A condition in which the tibial nerve or medial plantar nerve is compressed in the area behind the medial malleolus (the tarsal tunnel). Pain, which may be accompanied by paresthesia and numbness, is noted along the medial malleolus and plantar aspect of the foot and toes. Because of its frequency in runners, it is often called "Jogger's Foot"

What is Hallux Valgus?

An enlargement and deforming of the 1st MP joint in which the joint deviates laterally. The patient cannot move their first digit away from their second. It may become permanent (Hallux Rigidis). May lead to the formation of bunions.

What are Bunions?

Growth of new bone over the medial aspect of the 1st metatarsal, which causes the surrounding soft tissue to swell

What is a Hammer Toe?

A common deformity of the 2nd and 3rd toes. The MP and DIP joints are hyperextended which the PIP joint is flexed. Corns may develop over the flexed joint.

What are Corns?

A thickening of the keratin layer of the skin

What is Turf Toe?

The is a hyperextension injury to the plantar capsular ligament of the 1st MP joint. Often seen in football players playing on artificial turf.

What is Club Foot?

A structural foot deformity, usually congenital, involving the subtalar joint. The bones are abnormally fused and positioned. The foot is usually plantar flexted and inverted

What is Morton's Neuroma?

The term used for a normal foot with relation to the arches

What is Pes Planus?

The clinical term used to describe "flat feet". There are two types:
Flexible - the condition is congenital and only visualized in weight bearing stance
Rigid - can be congenital or aquired, and is visualized in both weight bearing and non-weight bearing stance

What is Pes Cavus?

A condition in which the medial longitudinal arch is unusually high, also known as "clawfoot"

What is Developmental Dysplasia?

A congenital dislocation of the hip joint in which the head of the femur ends up superior to the external surface of the ilium. The affected limb appears shorter and inability to adduct the thigh is characteristic. More commonly seen in females

What is an Aquired/Traumatic Dislocation?

May occur during an auto accident when the thigh is flexed, adducted and medially rotated. Posterior dislocation is most common and may damage the sciatic nerve. Anterior dislocation is rare but may damage the obturator nerve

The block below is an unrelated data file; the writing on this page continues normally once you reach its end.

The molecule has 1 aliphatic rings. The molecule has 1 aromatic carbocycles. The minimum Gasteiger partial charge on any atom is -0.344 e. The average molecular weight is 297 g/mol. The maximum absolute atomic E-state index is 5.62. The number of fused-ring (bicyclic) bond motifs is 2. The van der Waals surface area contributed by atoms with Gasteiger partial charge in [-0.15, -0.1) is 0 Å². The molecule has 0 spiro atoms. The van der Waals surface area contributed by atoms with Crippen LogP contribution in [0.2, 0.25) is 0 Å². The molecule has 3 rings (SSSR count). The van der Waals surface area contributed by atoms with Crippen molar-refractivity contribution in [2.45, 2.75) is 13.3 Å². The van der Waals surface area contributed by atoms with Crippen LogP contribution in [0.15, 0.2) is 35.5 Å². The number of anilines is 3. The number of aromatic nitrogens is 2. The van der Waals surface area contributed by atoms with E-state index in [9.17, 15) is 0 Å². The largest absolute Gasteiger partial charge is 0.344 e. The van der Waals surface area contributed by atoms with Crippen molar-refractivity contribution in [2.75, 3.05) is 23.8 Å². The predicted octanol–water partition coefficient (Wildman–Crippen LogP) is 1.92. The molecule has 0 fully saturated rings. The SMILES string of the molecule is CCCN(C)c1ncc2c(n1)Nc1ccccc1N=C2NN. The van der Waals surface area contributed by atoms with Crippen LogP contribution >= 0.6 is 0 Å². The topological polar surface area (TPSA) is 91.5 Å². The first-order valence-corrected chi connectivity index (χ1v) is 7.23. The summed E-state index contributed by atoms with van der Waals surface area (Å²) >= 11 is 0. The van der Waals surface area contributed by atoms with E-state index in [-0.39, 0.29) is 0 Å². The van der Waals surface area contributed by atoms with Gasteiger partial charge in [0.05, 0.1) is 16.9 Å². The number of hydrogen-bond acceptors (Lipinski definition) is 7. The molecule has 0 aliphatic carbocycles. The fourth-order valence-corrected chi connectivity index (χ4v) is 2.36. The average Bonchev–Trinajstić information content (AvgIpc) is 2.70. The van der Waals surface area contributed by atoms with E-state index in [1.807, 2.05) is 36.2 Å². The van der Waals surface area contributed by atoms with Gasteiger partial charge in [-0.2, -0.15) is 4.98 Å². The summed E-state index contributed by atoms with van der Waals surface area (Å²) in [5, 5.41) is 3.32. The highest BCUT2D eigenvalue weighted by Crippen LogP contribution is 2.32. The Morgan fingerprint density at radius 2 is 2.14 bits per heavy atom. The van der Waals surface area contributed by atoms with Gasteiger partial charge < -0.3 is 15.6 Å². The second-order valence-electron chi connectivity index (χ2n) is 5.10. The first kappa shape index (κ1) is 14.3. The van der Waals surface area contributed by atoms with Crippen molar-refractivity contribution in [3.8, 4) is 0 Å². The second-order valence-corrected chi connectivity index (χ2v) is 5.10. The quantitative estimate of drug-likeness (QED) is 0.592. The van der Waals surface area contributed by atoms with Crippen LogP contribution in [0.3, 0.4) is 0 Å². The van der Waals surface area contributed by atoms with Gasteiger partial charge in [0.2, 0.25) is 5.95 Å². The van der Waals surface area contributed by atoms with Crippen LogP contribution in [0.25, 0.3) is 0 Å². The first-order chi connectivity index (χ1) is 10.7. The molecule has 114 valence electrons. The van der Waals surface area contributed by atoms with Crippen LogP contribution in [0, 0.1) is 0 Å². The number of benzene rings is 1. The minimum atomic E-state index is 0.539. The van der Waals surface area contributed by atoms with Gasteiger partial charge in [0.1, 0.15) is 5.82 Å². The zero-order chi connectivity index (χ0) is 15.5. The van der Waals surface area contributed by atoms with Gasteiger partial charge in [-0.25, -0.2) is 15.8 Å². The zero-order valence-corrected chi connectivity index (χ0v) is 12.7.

What is Prepatellar Bursitis?

AKA Housemaid's Knee. Caused by friction between the skin and the patella

What is Suprapatellar Bursitis?

Inflammation of the suprapatellar bursa caused by abrasions or penetrating wounds. Infection may spread to the knee joint

What is an Unhappy Triad?

Term used to describe a tear of the mediacollateral ligament, the medial meniscus and the anterior cruciate ligament

What is the Anterior Drawer Test?

An orthopedic test in which the tibia is pushed backward under the femur. When the tibia can be pulled excessively, the test is "positive" and indicates a torn PCL

What is Osgood-Schlatter's Disease?

This is an avulsion injury of the secondary growth center for the tibial tuberosity. The patient complains of pain in the area of the tibial tuberosity. Very common in adolescent athletes

What is Os Trigonum?

Term used when the lateral tubercle does not unite with the body of the talus and ossified independently

What is a Stress Fracture?

Fine hairline fractures that occur without evidence of soft tissue injury. Commonly occur on the shaft of the tibia (runners), the navicular (high impact sports) and the 2nd, 3rd, and 4th metatarsals (walkers)

What is Compartment Syndrome?

Term used to describe an increase of pressure within a myofascial compartment. Typically exercise induced when there is an increase in blood volume within muscles. Causes pain and may result in ischemia. Can be acute or chronic.

What are Shin Splints?

Generic term used to describe anterior leg pain not due to compartment syndrome or stress fractures. More descriptive than diagnositc. Recent literature has been referring to this as "medial tibial stress syndrome"

What is Ski Boot Syndrome?

Term used to describe a compression neuropathy of the deep fibular nerve. May see weakened dorsiflexion and extension of toes, as well as sensory loss between the 1st and 2nd toes

What is a High Ankle Sprain?

A sprain involving the Inferior Tibiofibular Joint

What is a Calcaneal Tendon Reflex?

Tests segmental innervation of S1 and S2

What is Intermittent Claudication?

An occlusive peripheral artery disease characterized by painful leg cramps which develop during walking and diappear with rest. Palpating the posterior tibial artery is a useful screening test for this in the lower extremity